Editorial: Distracted Walking

It is a Monday morning, and you are rushing to get to your third period class through the cramped hallway by the B-Wing.  Suddenly, as you are trying to maneuver your way through the hallway traffic you notice that the student in front of you suddenly stops walking.  He or she just stands there as if there is no reason to be walking in a crowded hallway, even though they are restricting other students from getting where they need to be.  You want to scream at the kid in front of you or find a way to push through the crowd.  But you usually end up just standing there waiting for this student to finish sending his or her text message, often causing you to be late to your next class.

Students often feel that they need to take the five minutes between classes to use their phones in the middle of the hallway.  Instead, it would be a good idea for them to scroll through Instagram or check their overwhelming group chat notifications after getting through the hallway traffic.

Many students walk while looking down with their eyes glued to their phones.  Not only does this disrupt other students trying to get places but it is dangerous to the students themselves.  Students should be looking in front of themselves in order to see where they need to go.  Students also think it is a good idea to walk in the hallways with their headphones on blasting music.  This, again, is not a good idea because it is necessary to be aware of your surroundings.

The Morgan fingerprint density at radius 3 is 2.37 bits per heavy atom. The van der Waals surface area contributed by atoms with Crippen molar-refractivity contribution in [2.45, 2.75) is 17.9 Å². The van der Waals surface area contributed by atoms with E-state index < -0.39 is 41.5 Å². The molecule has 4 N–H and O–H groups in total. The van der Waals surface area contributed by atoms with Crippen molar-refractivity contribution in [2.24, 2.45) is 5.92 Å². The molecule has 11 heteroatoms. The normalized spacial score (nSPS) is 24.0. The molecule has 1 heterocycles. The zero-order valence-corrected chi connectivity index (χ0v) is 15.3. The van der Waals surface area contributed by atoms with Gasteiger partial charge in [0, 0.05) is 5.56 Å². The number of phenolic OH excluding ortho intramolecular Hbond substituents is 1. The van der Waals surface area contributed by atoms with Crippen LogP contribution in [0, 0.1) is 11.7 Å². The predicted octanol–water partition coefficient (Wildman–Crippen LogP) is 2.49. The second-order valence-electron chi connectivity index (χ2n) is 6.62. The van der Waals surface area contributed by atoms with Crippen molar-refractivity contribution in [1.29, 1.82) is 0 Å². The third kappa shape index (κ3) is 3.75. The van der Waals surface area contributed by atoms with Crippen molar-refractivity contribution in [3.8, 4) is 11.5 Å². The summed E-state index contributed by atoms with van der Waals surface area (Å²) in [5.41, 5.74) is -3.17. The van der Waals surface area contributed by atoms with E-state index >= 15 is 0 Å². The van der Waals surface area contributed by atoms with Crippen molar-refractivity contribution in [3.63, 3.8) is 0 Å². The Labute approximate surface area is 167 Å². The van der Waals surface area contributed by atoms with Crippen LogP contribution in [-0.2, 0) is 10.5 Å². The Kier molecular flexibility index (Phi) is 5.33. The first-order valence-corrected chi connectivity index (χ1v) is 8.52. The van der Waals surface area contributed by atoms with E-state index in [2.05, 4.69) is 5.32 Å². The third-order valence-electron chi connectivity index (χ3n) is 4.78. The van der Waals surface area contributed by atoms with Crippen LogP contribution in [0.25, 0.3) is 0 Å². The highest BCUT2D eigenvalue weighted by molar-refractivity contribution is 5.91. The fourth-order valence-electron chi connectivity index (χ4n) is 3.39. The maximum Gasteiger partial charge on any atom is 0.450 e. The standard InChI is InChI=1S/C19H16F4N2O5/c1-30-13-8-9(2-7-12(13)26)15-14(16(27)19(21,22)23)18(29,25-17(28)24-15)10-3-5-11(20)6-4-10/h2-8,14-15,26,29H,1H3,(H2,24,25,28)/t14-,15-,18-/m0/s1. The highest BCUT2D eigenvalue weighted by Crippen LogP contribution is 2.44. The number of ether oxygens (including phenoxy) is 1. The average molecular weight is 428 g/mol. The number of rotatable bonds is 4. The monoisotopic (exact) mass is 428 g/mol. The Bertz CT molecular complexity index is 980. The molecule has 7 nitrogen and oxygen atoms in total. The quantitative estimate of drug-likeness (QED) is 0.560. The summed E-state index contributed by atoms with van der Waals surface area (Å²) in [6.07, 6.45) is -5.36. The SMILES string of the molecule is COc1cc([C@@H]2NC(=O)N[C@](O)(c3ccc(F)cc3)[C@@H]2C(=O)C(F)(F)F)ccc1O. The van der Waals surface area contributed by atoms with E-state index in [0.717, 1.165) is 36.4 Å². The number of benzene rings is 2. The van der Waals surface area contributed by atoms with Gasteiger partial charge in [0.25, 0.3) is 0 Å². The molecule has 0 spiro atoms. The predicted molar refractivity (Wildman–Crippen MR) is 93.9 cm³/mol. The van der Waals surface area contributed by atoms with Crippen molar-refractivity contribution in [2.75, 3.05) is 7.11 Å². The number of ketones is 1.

By not paying attention to what is going on around them students are putting themselves at potential risk for walking into something or someone.  By adapting to the habit of using your phone while walking in the hallway, students are likely to bring this habit with them to the streets, where it could pose an even more serious threat.

The Schreiber Times believes that our school should enforce non-distracted walking, and students should make a conscious effort not to use their phones while walking in the hallways.  By taking a minute or so before walking to your next class, you are benefiting yourself and the students around you. This should definitely mollify hallway traffic, allowing students to get to their classes in a timely manner.